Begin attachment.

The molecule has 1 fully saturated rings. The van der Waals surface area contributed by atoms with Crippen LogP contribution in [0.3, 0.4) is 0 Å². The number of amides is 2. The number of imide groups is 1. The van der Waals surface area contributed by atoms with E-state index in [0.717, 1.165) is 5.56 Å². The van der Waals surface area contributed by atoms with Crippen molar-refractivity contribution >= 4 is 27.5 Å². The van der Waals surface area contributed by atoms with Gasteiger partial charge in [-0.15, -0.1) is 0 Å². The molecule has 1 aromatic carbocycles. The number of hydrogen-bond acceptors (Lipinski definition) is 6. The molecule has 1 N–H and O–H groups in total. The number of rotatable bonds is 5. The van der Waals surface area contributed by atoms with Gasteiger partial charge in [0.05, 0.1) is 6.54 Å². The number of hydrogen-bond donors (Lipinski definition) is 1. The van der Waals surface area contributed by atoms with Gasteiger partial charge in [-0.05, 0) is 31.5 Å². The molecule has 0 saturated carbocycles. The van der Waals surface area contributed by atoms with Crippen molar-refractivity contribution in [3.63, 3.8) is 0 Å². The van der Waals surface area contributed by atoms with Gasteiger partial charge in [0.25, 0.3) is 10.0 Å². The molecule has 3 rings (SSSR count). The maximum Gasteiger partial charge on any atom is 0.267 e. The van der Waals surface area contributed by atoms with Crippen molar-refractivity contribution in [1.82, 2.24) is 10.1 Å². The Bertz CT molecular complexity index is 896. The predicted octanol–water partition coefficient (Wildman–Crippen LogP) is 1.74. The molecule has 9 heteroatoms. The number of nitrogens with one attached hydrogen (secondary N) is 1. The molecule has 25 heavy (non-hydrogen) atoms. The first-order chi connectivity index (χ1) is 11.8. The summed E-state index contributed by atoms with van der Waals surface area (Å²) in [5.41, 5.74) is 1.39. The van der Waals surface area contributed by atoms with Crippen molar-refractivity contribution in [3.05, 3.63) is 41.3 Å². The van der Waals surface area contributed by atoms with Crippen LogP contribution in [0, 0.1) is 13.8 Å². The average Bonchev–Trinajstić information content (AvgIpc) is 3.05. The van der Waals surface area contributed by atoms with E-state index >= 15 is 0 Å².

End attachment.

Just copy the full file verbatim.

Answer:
The molecule has 1 fully saturated rings. The van der Waals surface area contributed by atoms with Crippen LogP contribution in [0.3, 0.4) is 0 Å². The number of amides is 2. The number of imide groups is 1. The van der Waals surface area contributed by atoms with E-state index in [0.717, 1.165) is 5.56 Å². The van der Waals surface area contributed by atoms with Crippen molar-refractivity contribution >= 4 is 27.5 Å². The van der Waals surface area contributed by atoms with Gasteiger partial charge in [-0.15, -0.1) is 0 Å². The molecule has 1 aromatic carbocycles. The number of hydrogen-bond acceptors (Lipinski definition) is 6. The molecule has 1 N–H and O–H groups in total. The number of rotatable bonds is 5. The van der Waals surface area contributed by atoms with Gasteiger partial charge in [0.05, 0.1) is 6.54 Å². The number of hydrogen-bond donors (Lipinski definition) is 1. The van der Waals surface area contributed by atoms with Gasteiger partial charge in [-0.05, 0) is 31.5 Å². The molecule has 0 saturated carbocycles. The van der Waals surface area contributed by atoms with Crippen molar-refractivity contribution in [3.63, 3.8) is 0 Å². The van der Waals surface area contributed by atoms with Gasteiger partial charge in [0.25, 0.3) is 10.0 Å². The molecule has 3 rings (SSSR count). The maximum Gasteiger partial charge on any atom is 0.267 e. The van der Waals surface area contributed by atoms with Crippen molar-refractivity contribution in [1.82, 2.24) is 10.1 Å². The Bertz CT molecular complexity index is 896. The predicted octanol–water partition coefficient (Wildman–Crippen LogP) is 1.74. The molecule has 9 heteroatoms. The number of nitrogens with one attached hydrogen (secondary N) is 1. The molecule has 25 heavy (non-hydrogen) atoms. The first-order chi connectivity index (χ1) is 11.8. The summed E-state index contributed by atoms with van der Waals surface area (Å²) in [5.41, 5.74) is 1.39. The van der Waals surface area contributed by atoms with Crippen molar-refractivity contribution in [3.05, 3.63) is 41.3 Å². The van der Waals surface area contributed by atoms with Crippen LogP contribution in [0, 0.1) is 13.8 Å². The average Bonchev–Trinajstić information content (AvgIpc) is 3.05. The van der Waals surface area contributed by atoms with E-state index >= 15 is 0 Å².